BEIJING (Dow Jones), Apr. 19, 2010
China National Petroleum Corp. confirmed Monday that it has signed several agreements with Venezuela on a long-term credit-for-oil deal and a joint venture to develop Junin 4 oil block in Venezuela.
CNPC said in a statement that it and the China Development Bank signed on Saturday a long-term financing cooperation framework agreement with Venezuela's state-owned Petroleos de Venezuela, also known as PDVSA, the Venezuela Social Development Bank, and the Latin American country's Ministry of Finance and Ministry of Energy and Mines.
The Chinese state-owned oil company said it also signed with PDVSA a crude oil supply contract to guarantee the repayment of a 10-year loan to Venezuela.
Venezuelan President Hugo Chavez said over the weekend that a fresh loan of $20 billion from China Development Bank will be used to build highways and other projects in the country.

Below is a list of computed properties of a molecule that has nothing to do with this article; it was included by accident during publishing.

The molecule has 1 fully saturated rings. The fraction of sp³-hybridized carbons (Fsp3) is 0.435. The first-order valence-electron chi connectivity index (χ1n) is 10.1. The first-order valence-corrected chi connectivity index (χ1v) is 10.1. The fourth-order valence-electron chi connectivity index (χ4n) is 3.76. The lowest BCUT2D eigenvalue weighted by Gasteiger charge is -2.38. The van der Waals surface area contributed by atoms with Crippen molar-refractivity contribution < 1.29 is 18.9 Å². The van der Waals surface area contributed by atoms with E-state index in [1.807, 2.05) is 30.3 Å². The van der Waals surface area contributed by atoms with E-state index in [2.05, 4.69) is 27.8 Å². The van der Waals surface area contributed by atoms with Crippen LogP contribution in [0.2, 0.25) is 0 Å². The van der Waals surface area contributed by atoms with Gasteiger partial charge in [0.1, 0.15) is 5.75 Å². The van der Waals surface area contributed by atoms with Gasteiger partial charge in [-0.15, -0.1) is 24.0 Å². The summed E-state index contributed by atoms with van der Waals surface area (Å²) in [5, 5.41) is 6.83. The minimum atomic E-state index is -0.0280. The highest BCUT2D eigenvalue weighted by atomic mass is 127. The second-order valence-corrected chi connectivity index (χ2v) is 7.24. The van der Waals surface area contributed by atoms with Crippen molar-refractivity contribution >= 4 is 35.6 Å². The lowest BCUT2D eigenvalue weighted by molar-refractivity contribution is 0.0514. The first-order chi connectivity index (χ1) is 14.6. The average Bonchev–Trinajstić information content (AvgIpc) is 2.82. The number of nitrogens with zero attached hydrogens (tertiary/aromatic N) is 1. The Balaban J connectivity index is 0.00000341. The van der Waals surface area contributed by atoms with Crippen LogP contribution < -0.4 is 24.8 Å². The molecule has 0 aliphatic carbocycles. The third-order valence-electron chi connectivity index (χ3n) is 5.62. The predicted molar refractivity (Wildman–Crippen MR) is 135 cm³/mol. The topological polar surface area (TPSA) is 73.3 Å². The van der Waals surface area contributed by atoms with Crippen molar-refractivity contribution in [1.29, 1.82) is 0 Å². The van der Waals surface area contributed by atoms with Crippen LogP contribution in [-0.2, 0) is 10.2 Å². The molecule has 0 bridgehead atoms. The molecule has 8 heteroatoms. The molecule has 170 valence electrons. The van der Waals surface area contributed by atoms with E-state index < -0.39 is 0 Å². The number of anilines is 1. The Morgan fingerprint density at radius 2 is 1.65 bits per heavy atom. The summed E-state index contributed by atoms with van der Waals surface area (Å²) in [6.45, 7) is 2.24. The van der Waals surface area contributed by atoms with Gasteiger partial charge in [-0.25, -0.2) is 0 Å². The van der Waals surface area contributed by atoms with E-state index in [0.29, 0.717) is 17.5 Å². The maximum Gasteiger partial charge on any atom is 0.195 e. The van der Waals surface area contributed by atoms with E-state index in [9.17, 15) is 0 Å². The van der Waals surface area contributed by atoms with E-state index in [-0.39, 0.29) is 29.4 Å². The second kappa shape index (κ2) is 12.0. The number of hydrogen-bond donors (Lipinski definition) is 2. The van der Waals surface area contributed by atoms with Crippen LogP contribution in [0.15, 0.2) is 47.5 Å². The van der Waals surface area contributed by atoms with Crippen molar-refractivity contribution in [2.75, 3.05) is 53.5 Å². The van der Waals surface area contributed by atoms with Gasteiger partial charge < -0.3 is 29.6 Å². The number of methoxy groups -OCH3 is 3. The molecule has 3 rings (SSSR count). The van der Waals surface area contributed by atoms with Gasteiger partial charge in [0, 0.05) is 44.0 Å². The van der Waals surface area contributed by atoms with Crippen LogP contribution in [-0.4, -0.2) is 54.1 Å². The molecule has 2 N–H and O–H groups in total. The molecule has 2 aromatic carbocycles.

CNPC added that its listed unit PetroChina Co. (PTR) signed a memorandum of understanding with PDSVA on cooperation in the Junin 4 block heavy-oil project. The two sides will set up a joint venture to take charge of Junin 4 block project with a 25-year contract term.
The project is expected to produce 2.9 billion metric tons, or 21 billion barrels, of extra-heavy crude oil, it said. PDVSA will control 60% of the project and its Chinese counterpart 40%. The cost of developing the Junin 4 block could reach $16 billion, Venezuelan officials had said.
The Junin 4 project, located within Venezuela's Orinoco heavy oil belt, with total proven oil reserves of 8.7 billion barrels, is expected to have an annual production capacity of 20 million metric tons, or 400,000 barrels per day, CNPC said.
Zhang Guobao, chief of the China Energy Administration, and Venezuelan Oil Minister Rafael Ramirez also signed an intergovernmental agreement regarding Junin 4 block project.
A China Development Bank official declined to provide details, saying there was no information available on the project so far.
Venezuela says it sends some 460,000 barrels a day of crude oil to China, although figures from the Chinese government indicate China only imported an average of 132,000 barrels per day from Venezuela during the first two months of 2010.
Copyright (c) 2010 Dow Jones & Company, Inc.
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